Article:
As n2y transitioned to a new majority sponsor in late 2019, it signaled the start of the next stage of the company’s lifecycle. Providence Equity Partners now owns the majority share of the company specializing in special education software, curriculum and learning tools, but n2y continues to be backed by the previous majority owner, The Riverside Co.
CEO Chrissy Wostmann says keeping Riverside engaged helped n2y make a smooth transition to new majority ownership.
“Riverside stayed on board with a small investment alongside Providence, which is a nice shift for us,” Wostmann says. “Providence is obviously a larger private equity firm, so you’re getting to know new people. They’re getting to understand your business. But we got to keep one of our deal partners from Riverside on our board, and that’s really helped us in this transition. He knows our team. He knows our business inside and out.”
Wostmann spoke on the Smart Business Dealmakers Podcast about the transition and what the next stage in the company’s lifecycle could bring.
Listen to the full interview
The right fit
With the pandemic disrupting the markets just months into the new relationship, having a familiar face to help speed the transition along was helpful. That was important because the introduction of Paramount brought a different approach.
“We’re talking about COVID, how it’s affected the business and what changes we need to make longer term to make sure that we are staying ahead, because there are some big shifts in education that will probably continue well after COVID is over,” she says. “Education is changing, so we have to be positioned for that.”
In conversations leading up to getting another firm involved, Wostmann says she was looking for industry experience in a partner.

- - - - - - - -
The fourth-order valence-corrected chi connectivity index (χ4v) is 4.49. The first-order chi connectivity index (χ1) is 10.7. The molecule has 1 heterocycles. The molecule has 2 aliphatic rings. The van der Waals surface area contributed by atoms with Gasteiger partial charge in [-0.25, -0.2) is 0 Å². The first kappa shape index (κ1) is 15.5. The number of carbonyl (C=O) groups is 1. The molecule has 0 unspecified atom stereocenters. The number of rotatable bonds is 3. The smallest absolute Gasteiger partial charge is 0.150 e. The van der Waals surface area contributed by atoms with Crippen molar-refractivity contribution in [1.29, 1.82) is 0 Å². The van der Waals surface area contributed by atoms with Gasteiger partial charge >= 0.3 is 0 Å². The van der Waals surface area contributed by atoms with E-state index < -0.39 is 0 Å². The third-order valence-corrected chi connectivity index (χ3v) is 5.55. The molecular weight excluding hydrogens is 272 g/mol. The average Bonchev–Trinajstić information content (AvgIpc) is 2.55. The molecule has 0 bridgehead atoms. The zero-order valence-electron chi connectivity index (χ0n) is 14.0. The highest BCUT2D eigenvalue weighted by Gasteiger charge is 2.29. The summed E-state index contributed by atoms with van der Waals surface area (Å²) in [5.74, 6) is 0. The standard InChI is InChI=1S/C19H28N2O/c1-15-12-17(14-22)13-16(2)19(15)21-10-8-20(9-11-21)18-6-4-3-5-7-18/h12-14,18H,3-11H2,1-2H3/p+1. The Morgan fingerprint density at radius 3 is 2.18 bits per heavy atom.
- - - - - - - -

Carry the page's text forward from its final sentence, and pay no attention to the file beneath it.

“I think it’s important to have someone who understands education, who’s invested in education and technology businesses,” she says. “We are an education company, but we’re also a tech company. So making sure that we look at how we continue to move forward with our technology, even if it goes outside of education, was a big push for us this time.”
She also considered the right level of involvement.
“We are a different company,” Wostmann says. “When we sold to Riverside, it was a family-owned business the first time around. I had no executive team. My parents had left the business, so we had a lot of work to do there, and we needed the type of model that they provided at that time.”
She says as the business has grown, she wanted someone that was going to be there strategically.
“We still have grown all organically, so we knew it was time for some acquisitions, time for us to think about that,” she says. “So support from that side, could they bring the right people to the table? Could they help us source? Could they help us with integration? We’re still a relatively small team, so all of those things played into our choice the second time.”
On the hunt
Wostmann is now part of a three-person team leading the charge toward acquisitions. That market, much like the company, has also changed.
“We had a few things that were moving along that we stepped back from when the world ended, just to make sure that was the right move for us,” she says.
She says now they are seeing activity pick back up.
“You’ve got a lot of ed-tech companies who got a lot of interest early on, people hitting their sites looking for resources,” she says. “So the idea was, ‘Hey, my valuation should be here because look at all these people taking a look at me right now.’ So we’re weathering that storm again, but I’m seeing it pick up. Obviously, you had to do a lot of virtual meetings. We’re not getting together anymore with leadership of companies looking to sell. But I think M&A is going to pick up again for us very soon.”